Jennifer T. Williams, member of Cozen O’Connor in Miami.

Memorial Day begins the unofficial start of summer—which means that employers across the country are gearing up for a new group of summer interns. Energetic high school, college and graduate school students are eager to gain both a first look at and practical experience in their chosen fields of study.

The Compliance Challenge

The use of summer interns in the private sector, for-profit world has been a compliance challenge for employers in recent years under the Fair Labor Standards Act. High-profile litigation in the entertainment industry, coupled with the restrictive position taken by the prior administration’s Department of Labor, significantly curtailed the prospects of securing an unpaid internship without running afoul of the FLSA’s minimum wage and overtime requirements.

New Guidance on the Intern Test

A new day may be here for employers looking to provide educational and career experience to interns, however, and summer 2018 will likely see a return to the increased use of unpaid summer interns. As is often the case with the FLSA (and with life), when one door closes another opens. In January 2018, the Department of Labor updated its guidance on the test for unpaid interns and students to align the agency’s position with recent court decisions. The new DOL test is comprised of seven factors which are designed to identify whether the employer or the intern is the “primary beneficiary.” In those situations where the intern, as opposed to the employer, primarily benefits from the working relationship, then the intern does not have to be paid as an employee under the FLSA. Multiple factors in the new test are geared toward education, including:

  • The extent to which the internship provides training that would be similar to training given in an educational environment, including the clinical and other hands-on training provided by educational institutions;
  • The extent to which the internship is tied to the intern’s formal education program by integrated coursework or the receipt of academic credit; and
  • The extent to which the intern’s work complements, rather than displaces, the work of paid employees while providing significant educational benefits to the intern.

Best Practices to Ensure Compliance

While the DOL’s new criteria certainly are less restrictive, they are simultaneously more subjective. So, employers have potentially traded one compliance issue for another. To navigate these new waters, now is a good time to review internship recruiting and hiring practices with a critical eye toward ensuring that interns are receiving educational or practical training benefits from your program. A few best practices to ensure compliance with the Department of Labor’s 2018 guidance include the following:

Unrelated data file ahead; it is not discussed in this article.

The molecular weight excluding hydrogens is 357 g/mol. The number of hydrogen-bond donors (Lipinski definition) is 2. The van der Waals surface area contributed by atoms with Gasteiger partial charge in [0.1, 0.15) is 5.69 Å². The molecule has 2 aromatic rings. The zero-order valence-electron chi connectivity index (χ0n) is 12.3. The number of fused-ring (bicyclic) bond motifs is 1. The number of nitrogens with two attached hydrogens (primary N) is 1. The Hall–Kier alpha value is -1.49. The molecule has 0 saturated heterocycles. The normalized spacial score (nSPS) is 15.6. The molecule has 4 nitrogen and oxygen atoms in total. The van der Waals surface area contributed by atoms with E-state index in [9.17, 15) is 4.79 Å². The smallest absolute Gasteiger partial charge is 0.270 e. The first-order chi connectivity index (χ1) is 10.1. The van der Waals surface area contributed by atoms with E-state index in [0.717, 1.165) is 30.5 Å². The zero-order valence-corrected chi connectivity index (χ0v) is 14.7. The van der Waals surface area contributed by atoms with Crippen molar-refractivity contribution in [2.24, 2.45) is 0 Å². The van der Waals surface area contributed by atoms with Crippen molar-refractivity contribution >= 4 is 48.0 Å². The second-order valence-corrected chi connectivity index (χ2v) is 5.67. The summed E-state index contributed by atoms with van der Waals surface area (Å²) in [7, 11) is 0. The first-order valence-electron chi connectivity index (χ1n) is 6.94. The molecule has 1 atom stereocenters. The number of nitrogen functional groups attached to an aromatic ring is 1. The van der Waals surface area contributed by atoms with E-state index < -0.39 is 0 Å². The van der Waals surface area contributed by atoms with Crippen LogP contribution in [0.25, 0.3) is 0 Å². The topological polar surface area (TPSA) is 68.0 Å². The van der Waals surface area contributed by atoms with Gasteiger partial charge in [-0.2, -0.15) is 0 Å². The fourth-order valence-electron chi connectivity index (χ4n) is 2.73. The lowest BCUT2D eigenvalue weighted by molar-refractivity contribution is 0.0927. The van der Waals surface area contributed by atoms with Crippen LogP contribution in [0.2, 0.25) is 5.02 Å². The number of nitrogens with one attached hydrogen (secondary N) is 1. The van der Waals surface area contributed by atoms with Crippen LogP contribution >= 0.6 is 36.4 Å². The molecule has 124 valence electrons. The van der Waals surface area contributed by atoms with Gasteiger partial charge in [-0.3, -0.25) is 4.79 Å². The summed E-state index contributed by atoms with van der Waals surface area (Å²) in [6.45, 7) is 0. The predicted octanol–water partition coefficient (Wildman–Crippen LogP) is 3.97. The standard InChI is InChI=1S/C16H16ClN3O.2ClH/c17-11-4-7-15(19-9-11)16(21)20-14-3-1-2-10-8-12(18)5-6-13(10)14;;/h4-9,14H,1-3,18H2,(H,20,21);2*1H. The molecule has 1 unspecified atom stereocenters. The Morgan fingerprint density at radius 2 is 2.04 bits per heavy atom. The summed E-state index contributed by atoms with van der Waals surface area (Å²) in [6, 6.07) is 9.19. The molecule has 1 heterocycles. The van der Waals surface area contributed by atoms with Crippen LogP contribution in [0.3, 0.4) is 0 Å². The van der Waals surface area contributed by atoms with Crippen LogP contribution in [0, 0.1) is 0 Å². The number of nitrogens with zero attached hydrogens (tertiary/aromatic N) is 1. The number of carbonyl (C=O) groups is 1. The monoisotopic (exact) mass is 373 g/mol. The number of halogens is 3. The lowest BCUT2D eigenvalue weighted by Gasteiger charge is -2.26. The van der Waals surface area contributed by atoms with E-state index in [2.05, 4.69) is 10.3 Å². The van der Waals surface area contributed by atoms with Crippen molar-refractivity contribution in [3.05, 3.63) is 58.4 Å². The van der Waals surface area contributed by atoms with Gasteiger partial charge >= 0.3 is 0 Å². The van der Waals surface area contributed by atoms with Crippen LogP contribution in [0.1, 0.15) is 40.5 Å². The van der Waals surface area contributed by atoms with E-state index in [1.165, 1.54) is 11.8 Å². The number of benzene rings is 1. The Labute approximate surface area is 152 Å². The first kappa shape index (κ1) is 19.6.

• Institute a formalized, structured program for recruiting and hiring summer interns. This will decrease the likelihood that individual managers who may may want to help out a family member, colleague, or client run afoul of the rules. Informal internship or shadowing arrangements, while beneficial, may not comply with either the FLSA’s intern requirements nor the employer’s program objectives.
  • Clearly communicate to interns in writing the scope, requirements, and opportunities of your program—including both that the internship is 100% unpaid and that the intern should have no expectation of a job within your organization at the conclusion of the internship.
  • Once they arrive, rotate interns through various departments within your organization. Rotation enables an intern to gain knowledge and practical experience in multiple facets of the organization in a relatively short period of time and provides the intern with the ability to evaluate and compare different potential areas of career focus. Regular rotation will also ensure that intern does not become integrated into the business environment (rather than the educational environment).
  • For this same reason, internships should be limited to the summer or a corresponding time period on the intern’s academic calendar. Limiting the time period of any internship will assist in ensuring that interns do not become essential, productive team members whose primary benefit swings in favor of your organization rather than the intern.
  • Ties to the intern’s educational institution remain an active cornerstone of any internship program. If the intern receives academic credit for completing the internship, this is great. Consider including a requirement that each intern prepare a written report on their activities for purposes of reporting back to their educational institutions.
  • Strongly consider a mentor relationship for any internship program. The knowledge imparted by experienced professionals in the intern’s field of study will prove invaluable both in providing the intern with “real world” experience and in providing your employees with a chance to evaluate whether the intern has a career path with your organization.

While interns do not generate revenue or productive work in the short-term, there are still business benefits derived from creating a formal internship program. This program can be a critical tool to aid employers in succession planning, diversity programs, brand recognition and even community involvement. But employers must follow the rules, and it’s always a good idea for an experienced labor and employment attorney to review a company’s policy on interns to make sure you stay in compliance as those rules evolve.

Jennifer T. Williams is a member of Cozen O’Connor in Miami. She has represented management in labor and employment law for more than 15 years.